Nuclear receptors in the Membrane. 1. Membrane-associated estrogen receptors and breast cancer; D.C. Márquez, R.J. Pietras. 2. A membrane form of estrogen receptor-alpha mediates estrogenic, nongenomic effects; C.S. Watso, et al. 3. An expanded view of estrogen receptor localization in neurons; T.A. Milner, et al. 4. Regulation of endothelial no synthase activity by estrogen receptors in a steroid receptor fast-action complex (SRFC); P.W. Shaul. 5. Estrogen-stimulated, membrane-initiated receptor-ligand interactions in vascular cells; Lei Li, et al. 6. Membrane glucocorticoid receptors and glucocorticoid signal transduction; B. Gametchu, C.S. Watson. 7. Nuclear vitamin D (VDR) and estrogen (ER) receptors in the membrane of muscle and breast cancer cells; D. Capiati, et al. Nuclear Receptors Physically Interact with Signal Cascade Molecules. 8. The role of adapter proteins in ERalpha membrane association and function; R. X.-D. Song, R. Kumar. 9. Interactions of estrogen receptors with signal cascade molecules; F. Auricchio, et al. 10. Human progesterone receptor cross-talk with cytoplasmic signaling molecules through direct SH3 domain interaction; V. Boonyaratanakornkit, D.P. Edwards. 11. The classical progesterone receptor mediates Xenopus oocyte maturation through a non-genomic mechanism; X.J. Liu, J.V. Ruderman. 12. Steroid hormone receptor interactions with PAK6. a member of the P21 activated kinase family; S.P. Balk, S.R. Lee. 13. Membrane localization and rapid non-transcriptional action of the androgen receptor; S. Mink, et al. 14. The discovery ofand function of MTA1s in ER&agr; cytoplasmic sequestration; Rui-An-Wang, R. Kumar. Unique, Previously Undescribed Receptors. 15. Novel, membrane-intrinsic receptors for progesterone and aldosterone; R. Lösel, et al. 16. Current knowledge of the nature and identity of progestin and estrogen membrane receptors in fish gonads; P. Thomas, et al. 17. Evidence supporting a role for GPR30, an orphan member of the G-protein coupled receptor superfamily, in rapid estrogen signaling; E.J. Filardo, et al. 18. A novel non-genomic action of estradiol (E) and testosterone (T): Regulators of microtubule polymerization; V.D. Ramirez, Jingjing Liu Kipp. 19. Evidence that a membrane corticosteroid receptor is an opioid-like receptor; F.L. Moore. 20. Progestins have actions through GABAA receptors; C.A. Frye, S.M. Petralia. 21. Characteristics of a nonclassical membrane estrogen receptor in the endocrine pancreas; A.B. Ropero, A. Nadal. Proteins with Identities or Similarities to Other Non-Receptor Proteins. 22. Protein kinase C isoforms as non-genomic receptors; B.J. Harvey, C.M. Doolan. Chimeras. 23. Membrane estrogen receptors in human spermatozoa: an example of a non-classic steroid receptor located in the membrane; S.M. Kahn, et al. Index.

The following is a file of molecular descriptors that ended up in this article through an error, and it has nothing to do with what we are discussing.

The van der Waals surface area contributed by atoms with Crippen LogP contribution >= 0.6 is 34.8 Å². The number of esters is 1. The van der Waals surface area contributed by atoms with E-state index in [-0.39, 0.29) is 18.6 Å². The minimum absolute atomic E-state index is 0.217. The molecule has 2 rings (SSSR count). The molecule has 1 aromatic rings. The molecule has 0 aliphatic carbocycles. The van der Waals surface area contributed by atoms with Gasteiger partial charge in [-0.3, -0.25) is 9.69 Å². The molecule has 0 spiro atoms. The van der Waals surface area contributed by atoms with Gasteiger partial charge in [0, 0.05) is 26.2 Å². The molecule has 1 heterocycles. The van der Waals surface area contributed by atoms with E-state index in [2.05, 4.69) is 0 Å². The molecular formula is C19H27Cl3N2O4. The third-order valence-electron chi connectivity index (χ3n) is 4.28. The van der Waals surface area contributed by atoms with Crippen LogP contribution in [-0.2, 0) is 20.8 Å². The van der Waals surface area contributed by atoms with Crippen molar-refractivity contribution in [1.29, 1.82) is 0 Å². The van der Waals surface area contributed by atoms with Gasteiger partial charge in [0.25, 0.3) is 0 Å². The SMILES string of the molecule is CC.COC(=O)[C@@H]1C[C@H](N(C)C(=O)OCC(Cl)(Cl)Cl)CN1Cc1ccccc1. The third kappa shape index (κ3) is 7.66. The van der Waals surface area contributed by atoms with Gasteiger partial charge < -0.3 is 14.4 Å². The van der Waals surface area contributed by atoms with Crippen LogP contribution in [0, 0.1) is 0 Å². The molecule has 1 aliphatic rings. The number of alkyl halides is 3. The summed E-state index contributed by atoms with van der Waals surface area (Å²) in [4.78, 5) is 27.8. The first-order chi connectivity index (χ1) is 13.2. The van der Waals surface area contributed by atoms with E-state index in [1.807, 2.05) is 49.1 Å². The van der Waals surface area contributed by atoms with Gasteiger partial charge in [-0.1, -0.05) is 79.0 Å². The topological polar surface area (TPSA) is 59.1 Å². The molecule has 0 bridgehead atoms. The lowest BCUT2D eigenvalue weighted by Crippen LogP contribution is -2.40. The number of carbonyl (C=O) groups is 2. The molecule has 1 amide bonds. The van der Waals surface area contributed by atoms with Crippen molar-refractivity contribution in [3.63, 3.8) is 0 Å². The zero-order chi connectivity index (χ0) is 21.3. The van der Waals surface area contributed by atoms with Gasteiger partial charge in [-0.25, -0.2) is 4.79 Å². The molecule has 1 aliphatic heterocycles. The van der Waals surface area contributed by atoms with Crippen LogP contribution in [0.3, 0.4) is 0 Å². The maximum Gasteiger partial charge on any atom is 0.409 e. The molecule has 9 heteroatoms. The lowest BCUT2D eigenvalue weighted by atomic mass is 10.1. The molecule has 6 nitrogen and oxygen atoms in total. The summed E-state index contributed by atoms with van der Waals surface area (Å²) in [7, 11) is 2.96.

Cheryl S. Watson University o/Texas Medical Branch Cellular steroid action has been thoroughly studied in the nuclear compartment. However, nuclear steroid receptor mechanisms have been unable to explain some of the rapid activities of steroids, partiCUlarly those which occur in a time frame of seconds to minutes [reviewed in (1;2)]. Based on these and other considerations, an alternative membrane-associated receptor form was long ago proposed to exist (3). Others interpret the location of the steroid receptors mediating these rapid effects as peri membrane or cytoplasmic. New experimental tools have been brought to bear on the topic of receptors for steroids which mediate non-genomic actions, and thus investigative activity and focus regarding this type of steroid receptor has recently increased significantly. However, there may be multiple answers to the question "how do steroids mediate rapid nongenomic effects?" Steroid actions initiated at the cell membrane can impinge on important phases in the lifespan of a cell: proliferation, migration, differentiation, and release of hormones or neurotransmitters functioning as signals to other cells.
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